A glass of pinot noir from one place often tastes different from a glass of pinot noir from another distant site. While it’s hard to control all the variables such as grape ripeness and winemaking, the resulting differences are often ascribed to the terroir, or growing microclimate. It’s such a powerful yet nebulous concept that the French institutional structure for most winemaking (the AOC system) is based on protecting terroir.
However, a study that appeared today by some American researchers suggests something less prosaic: microbes. The fungi and bacteria that appear on grapes and subsequently in pre-fermented juice (called “must”) affect the rate of the fermentation. They appear to have stable characteristics within regions but vary across regions according to data amassed from 273 samples for the study. The researchers, David Mills and Nicholas Bokulich of UC Davis as well as John Thorngate of Constellation Brands and Paul Richardson of MicroTrek, Inc., used new methods of studying genomic sequencing to arrive at their findings, published in The Proceedings of National Academy of Sciences.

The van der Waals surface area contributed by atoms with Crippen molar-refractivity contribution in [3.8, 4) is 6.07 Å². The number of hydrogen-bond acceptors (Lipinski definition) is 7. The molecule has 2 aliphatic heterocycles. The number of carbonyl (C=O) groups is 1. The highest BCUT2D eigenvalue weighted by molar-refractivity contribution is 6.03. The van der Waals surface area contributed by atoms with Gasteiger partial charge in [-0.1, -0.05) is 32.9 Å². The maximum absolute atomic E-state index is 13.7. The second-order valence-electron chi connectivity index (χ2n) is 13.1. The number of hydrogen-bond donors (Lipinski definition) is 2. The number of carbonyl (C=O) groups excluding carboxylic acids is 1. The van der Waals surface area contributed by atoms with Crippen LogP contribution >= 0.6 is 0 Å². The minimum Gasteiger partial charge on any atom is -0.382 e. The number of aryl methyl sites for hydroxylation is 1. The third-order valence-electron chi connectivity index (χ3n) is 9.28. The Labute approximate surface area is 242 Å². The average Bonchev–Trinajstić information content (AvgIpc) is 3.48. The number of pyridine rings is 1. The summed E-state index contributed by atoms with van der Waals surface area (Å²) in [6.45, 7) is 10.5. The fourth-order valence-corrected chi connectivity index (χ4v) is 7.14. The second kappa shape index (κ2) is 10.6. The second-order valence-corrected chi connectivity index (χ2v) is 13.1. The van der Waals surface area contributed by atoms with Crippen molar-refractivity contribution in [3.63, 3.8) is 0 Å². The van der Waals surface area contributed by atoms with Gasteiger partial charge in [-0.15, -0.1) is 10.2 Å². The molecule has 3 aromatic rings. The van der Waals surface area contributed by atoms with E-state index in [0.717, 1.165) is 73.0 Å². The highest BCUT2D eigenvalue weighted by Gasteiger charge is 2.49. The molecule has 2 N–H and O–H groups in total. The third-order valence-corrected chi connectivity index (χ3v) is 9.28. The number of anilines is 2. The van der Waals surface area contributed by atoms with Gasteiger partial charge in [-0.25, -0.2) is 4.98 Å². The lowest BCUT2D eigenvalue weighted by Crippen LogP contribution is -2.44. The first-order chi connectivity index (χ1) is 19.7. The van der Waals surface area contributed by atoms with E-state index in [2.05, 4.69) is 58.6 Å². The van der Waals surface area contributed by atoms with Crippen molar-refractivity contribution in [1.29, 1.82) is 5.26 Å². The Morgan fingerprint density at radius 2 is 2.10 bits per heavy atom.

“The reason I love this study is that it starts to walk down a path to something we could actually measure, David Mills was quoted as saying in the New York Times’ account of the study.
The findings are both interesting and possibly powerful. All things being equal, wines from different places do tend to taste different; if wine microbes can explain the science behind terroir, so much the better. Where this powerful insight could veer into a vinous horror film is if microbes can be harnessed or replicated to make wines from less expensive regions approximate wines from more expensive regions.
But, then again, maybe it wouldn’t be that disruptive since people who pay up are often drinking the label, as it were, rather than what’s inside the bottle.